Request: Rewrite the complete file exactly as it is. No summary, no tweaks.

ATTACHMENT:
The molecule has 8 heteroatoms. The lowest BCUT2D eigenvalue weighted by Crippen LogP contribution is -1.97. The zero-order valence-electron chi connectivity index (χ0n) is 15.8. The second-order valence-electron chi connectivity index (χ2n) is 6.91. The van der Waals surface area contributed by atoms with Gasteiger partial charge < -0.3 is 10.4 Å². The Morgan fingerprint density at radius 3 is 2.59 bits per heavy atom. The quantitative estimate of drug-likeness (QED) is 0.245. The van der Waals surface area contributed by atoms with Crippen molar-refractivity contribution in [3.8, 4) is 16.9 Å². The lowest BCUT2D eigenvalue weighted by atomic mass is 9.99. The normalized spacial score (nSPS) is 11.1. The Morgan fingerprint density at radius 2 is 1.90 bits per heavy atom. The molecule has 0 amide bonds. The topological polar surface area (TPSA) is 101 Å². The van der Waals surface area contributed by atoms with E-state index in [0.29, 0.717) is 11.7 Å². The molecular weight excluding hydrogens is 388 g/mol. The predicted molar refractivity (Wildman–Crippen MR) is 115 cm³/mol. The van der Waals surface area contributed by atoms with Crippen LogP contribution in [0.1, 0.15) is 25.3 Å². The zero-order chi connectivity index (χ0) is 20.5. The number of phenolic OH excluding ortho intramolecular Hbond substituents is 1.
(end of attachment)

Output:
The molecule has 8 heteroatoms. The lowest BCUT2D eigenvalue weighted by Crippen LogP contribution is -1.97. The zero-order valence-electron chi connectivity index (χ0n) is 15.8. The second-order valence-electron chi connectivity index (χ2n) is 6.91. The van der Waals surface area contributed by atoms with Gasteiger partial charge < -0.3 is 10.4 Å². The Morgan fingerprint density at radius 3 is 2.59 bits per heavy atom. The quantitative estimate of drug-likeness (QED) is 0.245. The van der Waals surface area contributed by atoms with Crippen molar-refractivity contribution in [3.8, 4) is 16.9 Å². The lowest BCUT2D eigenvalue weighted by atomic mass is 9.99. The normalized spacial score (nSPS) is 11.1. The Morgan fingerprint density at radius 2 is 1.90 bits per heavy atom. The molecule has 0 amide bonds. The topological polar surface area (TPSA) is 101 Å². The van der Waals surface area contributed by atoms with E-state index in [0.29, 0.717) is 11.7 Å². The molecular weight excluding hydrogens is 388 g/mol. The predicted molar refractivity (Wildman–Crippen MR) is 115 cm³/mol. The van der Waals surface area contributed by atoms with Crippen LogP contribution in [0.1, 0.15) is 25.3 Å². The zero-order chi connectivity index (χ0) is 20.5. The number of phenolic OH excluding ortho intramolecular Hbond substituents is 1.